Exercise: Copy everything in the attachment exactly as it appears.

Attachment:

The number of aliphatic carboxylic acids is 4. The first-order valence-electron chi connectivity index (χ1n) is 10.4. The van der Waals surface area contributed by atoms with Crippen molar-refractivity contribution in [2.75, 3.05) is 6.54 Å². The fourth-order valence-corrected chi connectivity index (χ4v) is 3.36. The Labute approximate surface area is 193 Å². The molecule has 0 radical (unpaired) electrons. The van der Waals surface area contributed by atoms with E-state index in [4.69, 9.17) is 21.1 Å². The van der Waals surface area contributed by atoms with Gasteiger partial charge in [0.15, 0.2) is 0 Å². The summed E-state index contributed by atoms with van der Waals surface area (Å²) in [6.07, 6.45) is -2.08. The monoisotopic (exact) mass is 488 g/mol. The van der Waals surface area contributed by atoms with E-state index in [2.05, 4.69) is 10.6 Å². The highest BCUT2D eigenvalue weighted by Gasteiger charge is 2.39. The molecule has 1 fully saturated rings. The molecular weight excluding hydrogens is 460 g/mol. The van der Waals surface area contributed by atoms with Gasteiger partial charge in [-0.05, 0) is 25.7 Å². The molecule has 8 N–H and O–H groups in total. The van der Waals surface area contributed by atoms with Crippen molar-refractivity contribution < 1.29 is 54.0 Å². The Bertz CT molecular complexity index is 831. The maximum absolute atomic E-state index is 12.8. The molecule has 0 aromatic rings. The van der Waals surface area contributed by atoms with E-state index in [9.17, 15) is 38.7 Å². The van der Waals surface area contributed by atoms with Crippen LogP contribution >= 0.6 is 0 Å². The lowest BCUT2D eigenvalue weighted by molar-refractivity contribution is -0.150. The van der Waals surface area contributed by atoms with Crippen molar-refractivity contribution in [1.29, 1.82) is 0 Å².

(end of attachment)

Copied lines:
The number of aliphatic carboxylic acids is 4. The first-order valence-electron chi connectivity index (χ1n) is 10.4. The van der Waals surface area contributed by atoms with Crippen molar-refractivity contribution in [2.75, 3.05) is 6.54 Å². The fourth-order valence-corrected chi connectivity index (χ4v) is 3.36. The Labute approximate surface area is 193 Å². The molecule has 0 radical (unpaired) electrons. The van der Waals surface area contributed by atoms with E-state index in [4.69, 9.17) is 21.1 Å². The van der Waals surface area contributed by atoms with Gasteiger partial charge in [0.15, 0.2) is 0 Å². The summed E-state index contributed by atoms with van der Waals surface area (Å²) in [6.07, 6.45) is -2.08. The monoisotopic (exact) mass is 488 g/mol. The van der Waals surface area contributed by atoms with E-state index in [2.05, 4.69) is 10.6 Å². The highest BCUT2D eigenvalue weighted by Gasteiger charge is 2.39. The molecule has 1 fully saturated rings. The molecular weight excluding hydrogens is 460 g/mol. The van der Waals surface area contributed by atoms with Gasteiger partial charge in [-0.05, 0) is 25.7 Å². The molecule has 8 N–H and O–H groups in total. The van der Waals surface area contributed by atoms with Crippen molar-refractivity contribution < 1.29 is 54.0 Å². The Bertz CT molecular complexity index is 831. The maximum absolute atomic E-state index is 12.8. The molecule has 0 aromatic rings. The van der Waals surface area contributed by atoms with E-state index in [9.17, 15) is 38.7 Å². The van der Waals surface area contributed by atoms with Crippen LogP contribution >= 0.6 is 0 Å². The lowest BCUT2D eigenvalue weighted by molar-refractivity contribution is -0.150. The van der Waals surface area contributed by atoms with Crippen molar-refractivity contribution in [1.29, 1.82) is 0 Å².